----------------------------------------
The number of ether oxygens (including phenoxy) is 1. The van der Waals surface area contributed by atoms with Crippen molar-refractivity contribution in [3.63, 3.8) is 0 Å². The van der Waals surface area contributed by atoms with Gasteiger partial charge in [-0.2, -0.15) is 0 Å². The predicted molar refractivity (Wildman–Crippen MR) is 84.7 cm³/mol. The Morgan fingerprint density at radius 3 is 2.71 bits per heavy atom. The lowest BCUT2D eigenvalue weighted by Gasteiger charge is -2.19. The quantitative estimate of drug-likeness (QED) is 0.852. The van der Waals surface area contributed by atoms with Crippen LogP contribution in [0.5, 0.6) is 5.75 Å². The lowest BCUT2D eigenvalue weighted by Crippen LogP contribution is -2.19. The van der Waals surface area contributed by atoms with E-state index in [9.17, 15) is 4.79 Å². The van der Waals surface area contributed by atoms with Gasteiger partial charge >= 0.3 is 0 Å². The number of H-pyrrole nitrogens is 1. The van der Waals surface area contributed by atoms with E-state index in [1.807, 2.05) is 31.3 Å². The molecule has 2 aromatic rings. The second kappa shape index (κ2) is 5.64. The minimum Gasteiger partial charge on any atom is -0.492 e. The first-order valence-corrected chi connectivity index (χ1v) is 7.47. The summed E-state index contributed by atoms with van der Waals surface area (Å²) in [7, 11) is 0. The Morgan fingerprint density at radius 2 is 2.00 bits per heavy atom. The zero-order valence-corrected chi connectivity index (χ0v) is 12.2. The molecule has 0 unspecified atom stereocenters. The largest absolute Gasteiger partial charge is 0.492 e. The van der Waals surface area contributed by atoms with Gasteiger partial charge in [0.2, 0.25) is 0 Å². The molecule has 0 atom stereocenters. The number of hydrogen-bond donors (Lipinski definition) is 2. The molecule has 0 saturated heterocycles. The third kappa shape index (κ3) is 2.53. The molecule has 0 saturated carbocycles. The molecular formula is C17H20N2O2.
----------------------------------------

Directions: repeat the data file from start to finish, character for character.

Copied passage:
The number of ether oxygens (including phenoxy) is 1. The van der Waals surface area contributed by atoms with Crippen molar-refractivity contribution in [3.63, 3.8) is 0 Å². The van der Waals surface area contributed by atoms with Gasteiger partial charge in [-0.2, -0.15) is 0 Å². The predicted molar refractivity (Wildman–Crippen MR) is 84.7 cm³/mol. The Morgan fingerprint density at radius 3 is 2.71 bits per heavy atom. The lowest BCUT2D eigenvalue weighted by Gasteiger charge is -2.19. The quantitative estimate of drug-likeness (QED) is 0.852. The van der Waals surface area contributed by atoms with Crippen LogP contribution in [0.5, 0.6) is 5.75 Å². The lowest BCUT2D eigenvalue weighted by Crippen LogP contribution is -2.19. The van der Waals surface area contributed by atoms with E-state index in [9.17, 15) is 4.79 Å². The van der Waals surface area contributed by atoms with Gasteiger partial charge >= 0.3 is 0 Å². The number of H-pyrrole nitrogens is 1. The van der Waals surface area contributed by atoms with E-state index in [1.807, 2.05) is 31.3 Å². The molecule has 2 aromatic rings. The second kappa shape index (κ2) is 5.64. The minimum Gasteiger partial charge on any atom is -0.492 e. The first-order valence-corrected chi connectivity index (χ1v) is 7.47. The summed E-state index contributed by atoms with van der Waals surface area (Å²) in [7, 11) is 0. The Morgan fingerprint density at radius 2 is 2.00 bits per heavy atom. The zero-order valence-corrected chi connectivity index (χ0v) is 12.2. The molecule has 0 unspecified atom stereocenters. The largest absolute Gasteiger partial charge is 0.492 e. The van der Waals surface area contributed by atoms with Gasteiger partial charge in [0.2, 0.25) is 0 Å². The molecule has 0 atom stereocenters. The number of hydrogen-bond donors (Lipinski definition) is 2. The molecule has 0 saturated heterocycles. The third kappa shape index (κ3) is 2.53. The molecule has 0 saturated carbocycles. The molecular formula is C17H20N2O2.